150-mph Jet Stream a Key Factor in Wednesday's Tornado Outbreak
By By Heather Buchman, Meteorologist
May 01, 2011, 8:51:22 AM EDT
A 150-mph jet stream was one of the key players in why Wednesday's historical tornado outbreak in the South was so devastating. The persistent presence of a strong jet stream over the South is the main culprit in why this April has been such a terrible month for tornadoes.
It takes a very particular setup of "ingredients" for a rare event like Wednesday's to happen. What is even more rare is to have setups like this be so repetitious in April, with tornado outbreaks occurring about every few days and yielding nearly 900 reports of tornadoes for this month so far.
"In my 25 years as a meteorologist, this is the worst April I've ever seen," said AccuWeather.com Senior Meteorologist Henry Margusity.
There are several major culprits behind Wednesday's tornado outbreak and the many others that have erupted this month:
150-mph jet stream winds and La Niña La Niña is a phenomenon that occurs when water temperatures across the equatorial central and eastern Pacific Ocean are below normal. It has a significant influence on weather patterns across the globe.
The current La Niña, which is in a weakening phase after reaching record strength in December 2010, has been causing a very strong jet stream, which is an area of maximum winds high up in the atmosphere, to dip well south across the eastern U.S. this month.
A strong dip in the jet is key in the development of significant severe weather outbreaks, as it supports intense upward motion in the atmosphere and thus powerful thunderstorms. During Wednesday's outbreak, wind speeds within the jet stream across the central part of the country reached 150 mph.
Such a strong jet stream results in intense upward motion in the atmosphere. When the jet moved over warm, humid air in place across the South Wednesday, thunderstorms exploded.
In addition, at the lower levels of the atmosphere (closer to the ground), there were strong winds greater than 50 mph blowing in from the south. With the jet stream winds blowing out of the west and winds closer to the ground blowing out of the south, a strong rotating environment developed.
Once thunderstorms started to erupt, they immediately started to show signs of rotation, which is the first step to tornado development.
Unusually warm Gulf of Mexico for added fuel Sea surface temperatures across the Gulf of Mexico have been warmer than normal for about a month and a half.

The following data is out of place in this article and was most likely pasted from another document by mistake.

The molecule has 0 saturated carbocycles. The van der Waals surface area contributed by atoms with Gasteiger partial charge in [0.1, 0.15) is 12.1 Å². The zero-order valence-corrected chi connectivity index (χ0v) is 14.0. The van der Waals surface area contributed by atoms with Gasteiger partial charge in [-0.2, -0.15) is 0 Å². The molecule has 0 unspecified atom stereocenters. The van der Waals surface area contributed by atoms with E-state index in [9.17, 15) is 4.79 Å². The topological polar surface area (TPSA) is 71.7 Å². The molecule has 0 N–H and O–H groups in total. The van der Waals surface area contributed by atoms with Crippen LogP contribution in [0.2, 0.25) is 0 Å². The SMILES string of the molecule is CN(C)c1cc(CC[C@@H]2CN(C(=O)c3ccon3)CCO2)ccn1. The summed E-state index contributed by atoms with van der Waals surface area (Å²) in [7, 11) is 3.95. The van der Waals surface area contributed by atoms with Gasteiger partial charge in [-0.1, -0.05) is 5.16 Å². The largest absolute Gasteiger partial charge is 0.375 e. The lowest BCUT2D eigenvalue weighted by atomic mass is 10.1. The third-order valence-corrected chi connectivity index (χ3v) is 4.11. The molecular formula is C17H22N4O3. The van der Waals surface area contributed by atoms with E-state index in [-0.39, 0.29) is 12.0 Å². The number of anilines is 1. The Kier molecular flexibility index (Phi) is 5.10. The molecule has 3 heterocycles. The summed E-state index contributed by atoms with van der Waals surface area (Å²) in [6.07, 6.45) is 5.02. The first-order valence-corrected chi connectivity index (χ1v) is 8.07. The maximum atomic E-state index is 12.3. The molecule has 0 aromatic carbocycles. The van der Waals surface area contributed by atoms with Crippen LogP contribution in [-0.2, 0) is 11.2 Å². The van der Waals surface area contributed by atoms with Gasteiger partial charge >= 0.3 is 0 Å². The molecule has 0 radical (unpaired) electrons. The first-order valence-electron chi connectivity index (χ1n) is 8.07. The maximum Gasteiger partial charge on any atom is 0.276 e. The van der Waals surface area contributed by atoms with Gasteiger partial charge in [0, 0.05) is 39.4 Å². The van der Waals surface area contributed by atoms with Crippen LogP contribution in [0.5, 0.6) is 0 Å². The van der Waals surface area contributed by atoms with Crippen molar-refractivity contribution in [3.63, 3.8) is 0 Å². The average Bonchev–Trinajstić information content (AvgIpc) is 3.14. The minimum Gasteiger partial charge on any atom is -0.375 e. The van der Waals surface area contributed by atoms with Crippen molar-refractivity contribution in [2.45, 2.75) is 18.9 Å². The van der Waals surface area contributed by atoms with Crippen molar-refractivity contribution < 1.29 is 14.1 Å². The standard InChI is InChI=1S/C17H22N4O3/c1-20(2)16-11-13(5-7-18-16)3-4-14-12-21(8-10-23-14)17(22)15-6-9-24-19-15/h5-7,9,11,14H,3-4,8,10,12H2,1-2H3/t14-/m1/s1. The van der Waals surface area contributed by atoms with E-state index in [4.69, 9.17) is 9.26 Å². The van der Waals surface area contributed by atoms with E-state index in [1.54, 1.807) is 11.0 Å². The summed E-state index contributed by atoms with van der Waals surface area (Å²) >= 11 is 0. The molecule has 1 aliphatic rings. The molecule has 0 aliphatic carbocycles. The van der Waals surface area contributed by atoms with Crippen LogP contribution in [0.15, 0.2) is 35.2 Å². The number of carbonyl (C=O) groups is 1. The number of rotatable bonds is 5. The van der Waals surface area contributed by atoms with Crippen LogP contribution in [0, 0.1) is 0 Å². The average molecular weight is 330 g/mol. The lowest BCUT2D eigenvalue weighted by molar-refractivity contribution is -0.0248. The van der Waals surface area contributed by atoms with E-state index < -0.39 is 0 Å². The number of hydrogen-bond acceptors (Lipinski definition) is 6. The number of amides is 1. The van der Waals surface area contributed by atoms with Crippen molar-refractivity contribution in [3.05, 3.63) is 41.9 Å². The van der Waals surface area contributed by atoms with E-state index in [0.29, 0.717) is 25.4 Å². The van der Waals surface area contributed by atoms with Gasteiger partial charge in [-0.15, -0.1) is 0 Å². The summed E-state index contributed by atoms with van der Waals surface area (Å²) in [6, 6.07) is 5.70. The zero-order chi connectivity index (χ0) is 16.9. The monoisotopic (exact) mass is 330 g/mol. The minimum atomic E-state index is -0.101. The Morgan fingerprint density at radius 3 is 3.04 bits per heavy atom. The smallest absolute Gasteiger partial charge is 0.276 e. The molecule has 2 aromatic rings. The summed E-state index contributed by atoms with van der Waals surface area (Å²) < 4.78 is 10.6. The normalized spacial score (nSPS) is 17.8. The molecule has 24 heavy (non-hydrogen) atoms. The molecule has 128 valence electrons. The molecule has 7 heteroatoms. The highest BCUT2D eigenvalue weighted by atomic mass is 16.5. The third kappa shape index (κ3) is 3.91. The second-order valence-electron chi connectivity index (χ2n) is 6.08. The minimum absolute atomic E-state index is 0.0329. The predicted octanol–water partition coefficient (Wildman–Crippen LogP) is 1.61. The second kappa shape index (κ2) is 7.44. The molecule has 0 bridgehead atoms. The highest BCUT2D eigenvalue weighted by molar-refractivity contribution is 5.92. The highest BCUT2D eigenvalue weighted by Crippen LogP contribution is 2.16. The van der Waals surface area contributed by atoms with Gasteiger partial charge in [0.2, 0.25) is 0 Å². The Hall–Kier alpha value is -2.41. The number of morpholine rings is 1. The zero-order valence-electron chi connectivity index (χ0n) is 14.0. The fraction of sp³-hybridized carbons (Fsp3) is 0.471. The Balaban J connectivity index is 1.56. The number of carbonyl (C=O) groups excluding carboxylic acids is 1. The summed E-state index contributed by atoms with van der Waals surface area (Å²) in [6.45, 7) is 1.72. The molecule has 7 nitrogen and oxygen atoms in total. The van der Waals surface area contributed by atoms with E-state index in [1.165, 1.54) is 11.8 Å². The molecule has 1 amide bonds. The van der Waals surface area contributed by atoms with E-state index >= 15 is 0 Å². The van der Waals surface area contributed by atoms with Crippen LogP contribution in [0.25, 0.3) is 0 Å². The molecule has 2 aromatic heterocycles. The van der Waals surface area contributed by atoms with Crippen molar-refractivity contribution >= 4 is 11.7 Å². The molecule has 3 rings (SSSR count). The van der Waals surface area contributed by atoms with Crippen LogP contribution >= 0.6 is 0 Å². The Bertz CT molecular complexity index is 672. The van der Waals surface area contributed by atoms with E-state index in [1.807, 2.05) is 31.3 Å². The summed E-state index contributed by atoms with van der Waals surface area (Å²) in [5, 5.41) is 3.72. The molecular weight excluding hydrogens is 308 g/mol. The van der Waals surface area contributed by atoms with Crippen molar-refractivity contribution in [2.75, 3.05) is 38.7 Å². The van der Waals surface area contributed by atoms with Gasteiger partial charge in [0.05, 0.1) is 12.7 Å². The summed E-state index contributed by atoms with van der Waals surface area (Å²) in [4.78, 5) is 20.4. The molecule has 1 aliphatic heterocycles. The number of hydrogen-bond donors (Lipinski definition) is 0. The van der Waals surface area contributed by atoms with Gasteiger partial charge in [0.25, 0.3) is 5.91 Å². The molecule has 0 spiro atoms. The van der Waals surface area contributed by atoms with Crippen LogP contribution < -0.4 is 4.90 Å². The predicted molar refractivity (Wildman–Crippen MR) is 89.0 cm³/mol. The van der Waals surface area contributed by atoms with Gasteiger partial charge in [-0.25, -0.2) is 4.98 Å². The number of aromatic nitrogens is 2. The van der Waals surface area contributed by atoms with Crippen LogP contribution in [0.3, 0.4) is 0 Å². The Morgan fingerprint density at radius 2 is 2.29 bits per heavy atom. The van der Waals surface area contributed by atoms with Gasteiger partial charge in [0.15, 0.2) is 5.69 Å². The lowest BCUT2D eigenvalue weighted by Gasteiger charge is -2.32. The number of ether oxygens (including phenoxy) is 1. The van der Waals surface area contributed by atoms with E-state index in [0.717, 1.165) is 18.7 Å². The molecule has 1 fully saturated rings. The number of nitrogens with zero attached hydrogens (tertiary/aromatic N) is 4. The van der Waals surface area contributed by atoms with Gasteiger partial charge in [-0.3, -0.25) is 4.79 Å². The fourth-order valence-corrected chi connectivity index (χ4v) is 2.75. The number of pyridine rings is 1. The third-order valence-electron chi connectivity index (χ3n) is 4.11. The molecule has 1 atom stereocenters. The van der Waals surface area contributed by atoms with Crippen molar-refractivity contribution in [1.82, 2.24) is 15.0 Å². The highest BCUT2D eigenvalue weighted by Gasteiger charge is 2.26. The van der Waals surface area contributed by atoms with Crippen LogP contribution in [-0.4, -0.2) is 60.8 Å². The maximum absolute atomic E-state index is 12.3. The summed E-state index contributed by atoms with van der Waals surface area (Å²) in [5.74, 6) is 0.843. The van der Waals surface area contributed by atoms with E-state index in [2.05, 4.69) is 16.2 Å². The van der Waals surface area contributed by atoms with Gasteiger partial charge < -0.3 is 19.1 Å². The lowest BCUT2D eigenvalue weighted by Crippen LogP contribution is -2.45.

Warm, humid air is a necessary ingredient for severe thunderstorm development, and the Gulf of Mexico is a major supplier of it. The warmer sea surface temperatures are across the Gulf of Mexico, the more warm and humid the air is above it.
All it takes then is for storm systems to draw that warm, humid air northward into the U.S. to serve as fuel for intense thunderstorms. With Wednesday's outbreak, there was a strong low-level flow of warm humid air from the Gulf of Mexico northward into the South.
This image, courtesy of NOAA, shows sea surface temperature anomalies (in degrees Celsius) as of April 28, 2011, with much of the Gulf of Mexico being warmer than normal.
Effect of epic drought in the southern Plains on the atmosphere The final main culprit in Wednesday's outbreak and others this month has been the presence of dry air at the mid-levels of the atmosphere due to an extreme drought that has been gripping western Texas, New Mexico and Mexico.
The presence of dry air at the mid-levels of the atmosphere (about 9,000 feet above the ground) serves as a "cap" or "lid" on thunderstorms, "containing" them up to a certain point until the cap finally breaks and thunderstorms explode into the violent types that can produce large tornadoes.
This concept is often explained by comparison to heating a pot of water on a stove. If you heat a pot of water without a lid over it, it will boil and produce a steady stream of steam rising above it. If you heat a pot of water with a lid covering it, steam erupts out of the pot when the lid is removed.
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